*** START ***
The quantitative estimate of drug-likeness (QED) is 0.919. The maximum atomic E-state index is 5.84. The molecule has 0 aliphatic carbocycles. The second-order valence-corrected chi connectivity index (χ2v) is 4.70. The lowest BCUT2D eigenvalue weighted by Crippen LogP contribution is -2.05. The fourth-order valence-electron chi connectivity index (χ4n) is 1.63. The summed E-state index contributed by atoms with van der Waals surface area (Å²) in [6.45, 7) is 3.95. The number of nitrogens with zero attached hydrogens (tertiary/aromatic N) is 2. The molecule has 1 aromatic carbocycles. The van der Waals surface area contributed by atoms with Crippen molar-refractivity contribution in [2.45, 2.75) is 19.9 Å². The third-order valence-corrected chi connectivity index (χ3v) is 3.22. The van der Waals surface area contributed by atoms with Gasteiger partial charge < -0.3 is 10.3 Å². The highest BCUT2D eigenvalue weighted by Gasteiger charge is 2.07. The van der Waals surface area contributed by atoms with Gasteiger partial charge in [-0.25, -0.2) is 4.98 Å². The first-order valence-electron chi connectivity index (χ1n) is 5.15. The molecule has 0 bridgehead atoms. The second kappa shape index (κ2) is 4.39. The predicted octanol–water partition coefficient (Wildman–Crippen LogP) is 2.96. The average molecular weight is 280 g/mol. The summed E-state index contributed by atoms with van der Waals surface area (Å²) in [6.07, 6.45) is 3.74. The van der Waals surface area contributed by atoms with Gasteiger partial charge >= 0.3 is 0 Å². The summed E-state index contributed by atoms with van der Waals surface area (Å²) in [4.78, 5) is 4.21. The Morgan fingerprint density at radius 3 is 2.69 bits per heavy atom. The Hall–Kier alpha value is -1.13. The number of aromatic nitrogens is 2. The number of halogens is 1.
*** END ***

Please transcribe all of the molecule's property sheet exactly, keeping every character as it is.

The quantitative estimate of drug-likeness (QED) is 0.919. The maximum atomic E-state index is 5.84. The molecule has 0 aliphatic carbocycles. The second-order valence-corrected chi connectivity index (χ2v) is 4.70. The lowest BCUT2D eigenvalue weighted by Crippen LogP contribution is -2.05. The fourth-order valence-electron chi connectivity index (χ4n) is 1.63. The summed E-state index contributed by atoms with van der Waals surface area (Å²) in [6.45, 7) is 3.95. The number of nitrogens with zero attached hydrogens (tertiary/aromatic N) is 2. The molecule has 1 aromatic carbocycles. The van der Waals surface area contributed by atoms with Crippen molar-refractivity contribution in [2.45, 2.75) is 19.9 Å². The third-order valence-corrected chi connectivity index (χ3v) is 3.22. The van der Waals surface area contributed by atoms with Gasteiger partial charge < -0.3 is 10.3 Å². The highest BCUT2D eigenvalue weighted by Gasteiger charge is 2.07. The van der Waals surface area contributed by atoms with Gasteiger partial charge in [-0.25, -0.2) is 4.98 Å². The first-order valence-electron chi connectivity index (χ1n) is 5.15. The molecule has 0 bridgehead atoms. The second kappa shape index (κ2) is 4.39. The predicted octanol–water partition coefficient (Wildman–Crippen LogP) is 2.96. The average molecular weight is 280 g/mol. The summed E-state index contributed by atoms with van der Waals surface area (Å²) in [6.07, 6.45) is 3.74. The van der Waals surface area contributed by atoms with Gasteiger partial charge >= 0.3 is 0 Å². The summed E-state index contributed by atoms with van der Waals surface area (Å²) in [4.78, 5) is 4.21. The Morgan fingerprint density at radius 3 is 2.69 bits per heavy atom. The Hall–Kier alpha value is -1.13. The number of aromatic nitrogens is 2. The number of halogens is 1.